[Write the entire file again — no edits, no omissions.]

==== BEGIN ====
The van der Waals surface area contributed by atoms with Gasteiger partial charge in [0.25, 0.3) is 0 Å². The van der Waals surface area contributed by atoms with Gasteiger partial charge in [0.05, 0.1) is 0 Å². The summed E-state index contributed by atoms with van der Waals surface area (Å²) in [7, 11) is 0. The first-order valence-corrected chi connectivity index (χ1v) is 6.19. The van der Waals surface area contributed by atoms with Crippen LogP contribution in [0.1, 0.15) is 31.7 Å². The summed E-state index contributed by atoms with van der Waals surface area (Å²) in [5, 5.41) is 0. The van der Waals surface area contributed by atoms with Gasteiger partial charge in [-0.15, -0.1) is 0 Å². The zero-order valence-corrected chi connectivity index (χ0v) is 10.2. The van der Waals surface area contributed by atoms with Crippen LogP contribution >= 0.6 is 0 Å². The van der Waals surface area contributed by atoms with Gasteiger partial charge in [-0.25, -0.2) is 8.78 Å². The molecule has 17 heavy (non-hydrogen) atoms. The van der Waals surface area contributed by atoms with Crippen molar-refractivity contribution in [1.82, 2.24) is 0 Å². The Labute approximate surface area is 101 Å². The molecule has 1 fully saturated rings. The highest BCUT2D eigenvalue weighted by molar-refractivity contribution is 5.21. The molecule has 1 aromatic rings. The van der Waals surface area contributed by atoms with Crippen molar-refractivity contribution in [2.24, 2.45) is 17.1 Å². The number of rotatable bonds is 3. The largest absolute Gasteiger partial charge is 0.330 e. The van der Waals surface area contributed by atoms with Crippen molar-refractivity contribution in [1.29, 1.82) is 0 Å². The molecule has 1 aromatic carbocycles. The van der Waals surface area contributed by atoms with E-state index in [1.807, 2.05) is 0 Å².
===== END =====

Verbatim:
The van der Waals surface area contributed by atoms with Gasteiger partial charge in [0.25, 0.3) is 0 Å². The van der Waals surface area contributed by atoms with Gasteiger partial charge in [0.05, 0.1) is 0 Å². The summed E-state index contributed by atoms with van der Waals surface area (Å²) in [7, 11) is 0. The first-order valence-corrected chi connectivity index (χ1v) is 6.19. The van der Waals surface area contributed by atoms with Crippen LogP contribution in [0.1, 0.15) is 31.7 Å². The summed E-state index contributed by atoms with van der Waals surface area (Å²) in [5, 5.41) is 0. The van der Waals surface area contributed by atoms with Gasteiger partial charge in [-0.15, -0.1) is 0 Å². The zero-order valence-corrected chi connectivity index (χ0v) is 10.2. The van der Waals surface area contributed by atoms with Crippen LogP contribution >= 0.6 is 0 Å². The van der Waals surface area contributed by atoms with Gasteiger partial charge in [-0.25, -0.2) is 8.78 Å². The molecule has 17 heavy (non-hydrogen) atoms. The van der Waals surface area contributed by atoms with Crippen molar-refractivity contribution in [1.82, 2.24) is 0 Å². The Labute approximate surface area is 101 Å². The molecule has 1 fully saturated rings. The highest BCUT2D eigenvalue weighted by molar-refractivity contribution is 5.21. The molecule has 1 aromatic rings. The van der Waals surface area contributed by atoms with Crippen molar-refractivity contribution in [2.24, 2.45) is 17.1 Å². The number of rotatable bonds is 3. The largest absolute Gasteiger partial charge is 0.330 e. The van der Waals surface area contributed by atoms with Crippen molar-refractivity contribution in [1.29, 1.82) is 0 Å². The molecule has 1 aromatic carbocycles. The van der Waals surface area contributed by atoms with E-state index in [1.807, 2.05) is 0 Å².